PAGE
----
ATLANTA — An advisory panel with the Atlanta-based CDC voted 13-1 to recommend that healthcare workers and long-term nursing home residents receive the COVID-19 vaccine first when it becomes available.
Channel 2′s Tyisha Fernandes has been following the panel’s meeting throughout the afternoon Tuesday.
The recommendation was made by the Advisory Committee on Immunization Practices (ACIP). The panel of experts recommends who to vaccinate and when. It’s the advice that the government almost always follows.
Ann Miller is a 90-year-old resident at a Lawrenceville nursing home. Her son told Fernandes he is worried about her because 40% of all COVID-19 related deaths can be linked back to a long-term care facility.
“I feel like the front care workers, the people that’s out there doing the work, taking care of my mom, the people out there that’s responding for us. I believe they should be the first ones to get it,” Willie Miller said.
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Two pharmaceutical companies have requested emergency use authorization from the U.S. Food and Drug Administration, so they can begin to distribute the vaccine.
Pfizer said new test results show its coronavirus vaccine is 95% effective. Moderna said the vaccine it worked on at Emory University is more than 94% effective at preventing the virus.
One person on the panel voted against prioritizing a vaccine for long-term care resident. She said people in nursing homes haven’t been studied enough during vaccine trials.
“As we enter this realm, I hope it works, and I hope it’s safe,” said Dr. Helen Talbot with Vanderbilt University. “That concerns me on many levels.”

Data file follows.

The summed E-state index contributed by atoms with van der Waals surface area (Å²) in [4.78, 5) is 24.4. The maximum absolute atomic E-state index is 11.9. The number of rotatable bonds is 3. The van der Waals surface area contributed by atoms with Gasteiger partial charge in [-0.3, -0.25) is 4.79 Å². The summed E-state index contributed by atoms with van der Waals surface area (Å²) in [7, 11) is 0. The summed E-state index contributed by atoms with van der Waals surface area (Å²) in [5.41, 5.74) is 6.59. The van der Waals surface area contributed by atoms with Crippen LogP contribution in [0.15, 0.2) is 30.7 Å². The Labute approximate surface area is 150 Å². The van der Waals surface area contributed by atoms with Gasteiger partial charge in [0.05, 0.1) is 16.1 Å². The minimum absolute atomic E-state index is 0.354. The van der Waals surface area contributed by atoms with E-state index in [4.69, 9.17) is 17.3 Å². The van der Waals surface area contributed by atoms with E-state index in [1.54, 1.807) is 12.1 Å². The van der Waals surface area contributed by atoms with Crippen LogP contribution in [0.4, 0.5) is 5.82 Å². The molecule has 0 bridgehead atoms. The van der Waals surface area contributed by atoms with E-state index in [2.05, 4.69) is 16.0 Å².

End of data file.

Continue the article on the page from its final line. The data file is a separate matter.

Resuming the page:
But the other 13 people on the panel voted to include them because of the high death rate.
“With the disproportionate share of deaths in people who live in long term care facilities, I believe it’s important they be included as well,” said Dr. Katherine A. Poehling with Wake Forest University.
There is less concern with vaccinating health care workers. A CDC report estimates there are 21 million of them who should be prioritized to help battle the pandemic.
“I feel very strongly we must vaccinate our health care workers that they can remain healthy and uninfected, so they can provide care for the entire population,” said Dr. Pablo Sanchez with Nationwide Children’s Hospital.
The CDC report says hospitals and facilities “should consider staggering vaccination” of staff in case of serious vaccine side effects.
Health officials say getting a vaccine out to the right people is important and so is making sure there’s a system to report any problems.